Interviews Ombú ALTAIA: Argentinian Hospitality

Ombú ALTAIA: Argentinian Hospitality

10/11/16 09:36:45 (3 comments)

by: Sergey Borisov

Sebastian Alvarez Murena and Marina Sersale of Eau d'Italie and ALTAIA.

My interview with Sebastian Alvarez Murena of Eau d’Italie and ALTAIA about the new perfume Ombú started with a silly mistake on my side. Twenty minutes into our conversation I realized that I forgot to press the record button! But Sebastian would not be himself, if he had not suggested to start our conversation all over again, feeling for my disaster, and I am very grateful to him for his time and care.

SEBASTIAN ALVAREZ MURENA: Forget this! Did you ever see our promotional Eau d’Italie video? After a day of shooting, they found that the man of the audio had forgotten to turn the sound recording on. So we had another day of shooting! So take it easy, let’s start again, no worries!

SERGEY: OK, let’s make it shorter, though. How do you like your gift Ombú from your dear wife Marina?

SEBASTIAN: I like it very-very much, and I think it represents me in a way that is very flattering if my wife sees me like that. It’s difficult to talk about oneself, let’s say that I’m happy to know that she thinks of me as of giant protective tree – but the truth is, it’s very flattering. If she would have imagined me as a mushroom, I would have been…. oh, equally happy, of course! I love my wife! But my personality would be questioned.

SERGEY: But there are a lot of different trees in Argentina, like a Pine tree, Ceibo, Quebracho, etc… why did you choose Ombu?

SEBASTIAN: I am not a botanist, but as far as I know there’re not many endemic Argentinian trees (I hope my family from Argentina would not hear that). But Ombu is an original tree that grows in Argentina – although it’s technically not a real tree, it’s a phytolacca, it’s a very big grass. Then again, a couple of months ago a botanist told me that that's old style now – if it has a wooden trunk, it’s a tree, otherwise it’s a shrub. I believe Ombu is the right choice for the fragrance image and name. Marina created this really good name and concept, and we have done the development of Ombu together.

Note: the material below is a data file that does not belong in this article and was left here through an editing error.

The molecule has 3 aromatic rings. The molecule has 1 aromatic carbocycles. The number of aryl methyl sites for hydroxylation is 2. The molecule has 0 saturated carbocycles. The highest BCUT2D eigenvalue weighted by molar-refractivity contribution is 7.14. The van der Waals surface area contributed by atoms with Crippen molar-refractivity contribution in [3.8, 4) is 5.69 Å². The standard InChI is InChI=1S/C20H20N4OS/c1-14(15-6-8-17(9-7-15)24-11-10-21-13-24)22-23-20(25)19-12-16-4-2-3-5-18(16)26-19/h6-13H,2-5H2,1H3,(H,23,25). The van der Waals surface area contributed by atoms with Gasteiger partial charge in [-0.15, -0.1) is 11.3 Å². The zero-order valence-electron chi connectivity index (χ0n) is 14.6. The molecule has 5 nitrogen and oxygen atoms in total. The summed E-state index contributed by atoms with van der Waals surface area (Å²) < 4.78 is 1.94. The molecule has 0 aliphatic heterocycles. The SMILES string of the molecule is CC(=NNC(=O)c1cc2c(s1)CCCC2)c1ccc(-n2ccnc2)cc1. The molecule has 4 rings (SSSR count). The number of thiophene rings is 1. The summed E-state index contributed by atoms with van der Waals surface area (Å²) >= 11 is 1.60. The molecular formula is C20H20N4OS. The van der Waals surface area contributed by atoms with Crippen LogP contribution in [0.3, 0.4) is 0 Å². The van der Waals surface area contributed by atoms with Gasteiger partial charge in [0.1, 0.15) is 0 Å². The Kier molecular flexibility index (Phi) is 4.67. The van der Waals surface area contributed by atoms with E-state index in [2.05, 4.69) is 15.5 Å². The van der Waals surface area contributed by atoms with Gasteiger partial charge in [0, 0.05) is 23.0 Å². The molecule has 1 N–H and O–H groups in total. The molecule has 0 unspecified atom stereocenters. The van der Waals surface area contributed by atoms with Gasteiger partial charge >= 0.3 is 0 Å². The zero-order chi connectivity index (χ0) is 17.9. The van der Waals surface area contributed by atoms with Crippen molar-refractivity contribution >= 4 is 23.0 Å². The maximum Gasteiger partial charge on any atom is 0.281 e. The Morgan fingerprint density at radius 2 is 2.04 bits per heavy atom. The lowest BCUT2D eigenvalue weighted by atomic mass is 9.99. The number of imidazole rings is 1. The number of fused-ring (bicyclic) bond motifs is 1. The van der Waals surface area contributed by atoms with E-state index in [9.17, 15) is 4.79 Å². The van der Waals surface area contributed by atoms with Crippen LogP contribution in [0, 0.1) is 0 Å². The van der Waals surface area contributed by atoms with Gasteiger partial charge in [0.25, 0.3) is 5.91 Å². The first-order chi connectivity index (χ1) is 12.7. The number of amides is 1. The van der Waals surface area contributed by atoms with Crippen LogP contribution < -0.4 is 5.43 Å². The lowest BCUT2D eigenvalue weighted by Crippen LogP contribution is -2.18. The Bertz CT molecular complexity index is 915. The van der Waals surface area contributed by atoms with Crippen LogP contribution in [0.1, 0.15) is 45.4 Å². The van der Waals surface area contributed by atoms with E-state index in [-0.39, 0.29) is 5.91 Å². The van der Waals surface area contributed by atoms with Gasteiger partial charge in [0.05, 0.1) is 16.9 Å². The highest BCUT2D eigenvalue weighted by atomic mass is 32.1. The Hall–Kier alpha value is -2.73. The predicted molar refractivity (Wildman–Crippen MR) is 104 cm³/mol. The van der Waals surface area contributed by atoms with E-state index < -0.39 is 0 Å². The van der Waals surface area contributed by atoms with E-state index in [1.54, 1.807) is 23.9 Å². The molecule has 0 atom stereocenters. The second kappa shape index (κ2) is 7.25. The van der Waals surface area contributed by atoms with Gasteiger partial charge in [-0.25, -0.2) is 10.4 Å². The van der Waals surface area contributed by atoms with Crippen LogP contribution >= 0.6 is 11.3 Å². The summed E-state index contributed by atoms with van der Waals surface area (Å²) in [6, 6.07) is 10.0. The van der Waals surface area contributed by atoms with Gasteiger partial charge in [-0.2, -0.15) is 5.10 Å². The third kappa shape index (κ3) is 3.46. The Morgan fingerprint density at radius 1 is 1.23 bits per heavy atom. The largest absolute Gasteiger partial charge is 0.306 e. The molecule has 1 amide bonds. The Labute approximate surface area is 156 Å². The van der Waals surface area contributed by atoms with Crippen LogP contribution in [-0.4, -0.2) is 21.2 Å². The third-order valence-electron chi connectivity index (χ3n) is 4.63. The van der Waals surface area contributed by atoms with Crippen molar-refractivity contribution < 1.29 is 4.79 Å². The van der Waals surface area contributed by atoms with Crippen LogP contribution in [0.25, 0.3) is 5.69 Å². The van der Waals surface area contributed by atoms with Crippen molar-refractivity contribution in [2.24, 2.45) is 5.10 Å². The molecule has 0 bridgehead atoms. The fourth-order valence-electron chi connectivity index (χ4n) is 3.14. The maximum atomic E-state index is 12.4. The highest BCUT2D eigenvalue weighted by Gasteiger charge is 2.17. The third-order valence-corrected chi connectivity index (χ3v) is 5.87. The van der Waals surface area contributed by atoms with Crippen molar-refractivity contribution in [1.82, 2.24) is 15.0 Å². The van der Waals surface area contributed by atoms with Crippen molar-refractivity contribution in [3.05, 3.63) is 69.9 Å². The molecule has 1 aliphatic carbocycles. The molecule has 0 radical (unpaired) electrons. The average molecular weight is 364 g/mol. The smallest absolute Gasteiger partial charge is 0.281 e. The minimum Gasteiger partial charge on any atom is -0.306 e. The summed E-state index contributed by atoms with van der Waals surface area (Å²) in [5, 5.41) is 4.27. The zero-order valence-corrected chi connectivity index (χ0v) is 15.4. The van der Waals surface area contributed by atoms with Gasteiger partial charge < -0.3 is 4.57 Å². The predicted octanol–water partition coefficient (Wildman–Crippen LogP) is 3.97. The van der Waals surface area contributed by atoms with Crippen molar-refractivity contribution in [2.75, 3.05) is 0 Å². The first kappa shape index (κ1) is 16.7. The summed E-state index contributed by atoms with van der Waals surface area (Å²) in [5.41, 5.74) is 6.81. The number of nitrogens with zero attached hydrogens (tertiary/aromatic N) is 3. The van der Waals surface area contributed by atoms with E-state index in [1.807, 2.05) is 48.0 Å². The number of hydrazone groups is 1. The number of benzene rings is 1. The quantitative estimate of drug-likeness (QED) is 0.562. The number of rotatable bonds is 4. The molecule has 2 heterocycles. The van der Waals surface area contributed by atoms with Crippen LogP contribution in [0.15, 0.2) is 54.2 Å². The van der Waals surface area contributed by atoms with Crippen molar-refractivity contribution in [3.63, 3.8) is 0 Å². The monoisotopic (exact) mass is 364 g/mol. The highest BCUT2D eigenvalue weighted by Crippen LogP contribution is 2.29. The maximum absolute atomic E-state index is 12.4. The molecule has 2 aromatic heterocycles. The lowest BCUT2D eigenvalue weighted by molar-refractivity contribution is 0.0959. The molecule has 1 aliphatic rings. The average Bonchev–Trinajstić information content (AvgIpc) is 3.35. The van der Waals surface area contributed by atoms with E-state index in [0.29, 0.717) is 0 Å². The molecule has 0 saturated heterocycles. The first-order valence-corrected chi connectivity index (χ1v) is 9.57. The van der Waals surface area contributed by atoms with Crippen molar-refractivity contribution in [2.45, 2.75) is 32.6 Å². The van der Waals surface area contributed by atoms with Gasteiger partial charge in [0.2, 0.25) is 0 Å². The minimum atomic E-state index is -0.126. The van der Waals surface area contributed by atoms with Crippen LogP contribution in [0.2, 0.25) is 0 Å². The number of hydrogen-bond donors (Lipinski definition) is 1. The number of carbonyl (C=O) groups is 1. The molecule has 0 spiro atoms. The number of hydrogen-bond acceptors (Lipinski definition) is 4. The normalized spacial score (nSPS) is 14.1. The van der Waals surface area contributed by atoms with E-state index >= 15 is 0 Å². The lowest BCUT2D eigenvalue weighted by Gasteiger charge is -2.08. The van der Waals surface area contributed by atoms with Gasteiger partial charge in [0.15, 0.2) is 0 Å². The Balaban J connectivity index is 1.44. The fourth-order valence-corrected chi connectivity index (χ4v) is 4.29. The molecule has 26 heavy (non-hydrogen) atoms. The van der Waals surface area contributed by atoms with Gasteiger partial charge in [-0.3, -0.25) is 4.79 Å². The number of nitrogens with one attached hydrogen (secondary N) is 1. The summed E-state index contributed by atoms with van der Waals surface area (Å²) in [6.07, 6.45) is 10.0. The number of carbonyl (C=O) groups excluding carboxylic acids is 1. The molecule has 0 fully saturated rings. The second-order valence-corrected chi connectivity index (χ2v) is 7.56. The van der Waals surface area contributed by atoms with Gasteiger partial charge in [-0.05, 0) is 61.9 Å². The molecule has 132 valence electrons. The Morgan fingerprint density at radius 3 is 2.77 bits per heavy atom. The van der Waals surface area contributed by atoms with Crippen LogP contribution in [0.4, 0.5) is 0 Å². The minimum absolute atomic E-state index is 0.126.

SERGEY: Who was the evaluator and who was the living blotter?

SEBASTIAN: Well, you could imagine that the living blotter was me, and we both worked as evaluators. Not straight away; at the first stage we tested the perfume on paper, and then on our skin – together as always. Actually, Marina wears unisex romantic fragrances, she does not like very feminine fragrances. But it’s an interesting point to know the projection she wants me to have. The subtleties of psychology are beyond my reach.

SERGEY: Should we say that Ombú is your olfactory portrait of today, or of you in your younger years?

SEBASTIAN: The portrait is as young as I am today. I never have a cult of youth, I`ve always thought that aging is actually a blessing if you manage to age gracefully. And for trees it is the very same, the elder the better.

SERGEY: Last year you showed me some perfumes (one of them was done by Olivier Cresp), and they were different from this one.

Argentinian bbq, asado

SEBASTIAN: We usually work on many different fragrances at the same time. We realized over the years that working on many projects is the only way not to be pressed by deadlines; we have to work on various things simultaneously.

I can compare this method to the Argentinian way of cooking real beef on the grill – asado. The good grill man knows which part of the meat should be in the hot center, which part should have a rest aside, and which piece of meat is perfectly done – so he moves the pieces of meat around and puts new pieces on the grill… We always have stuff on the grill – some of them on hot spot, some parts on less hot coals, and that’s very useful, because it’s allows us to find the right fragrances to be launched in any season.

So, having some sort of limit for new perfume launches, we launch Ombú this Autumn, and the next Eau d’Italie fragrance is planned for next year. Right now we are at the starting point for next year.

SERGEY: Could you tell Fragrantica readers something about the new Eau d’Italie fragrance?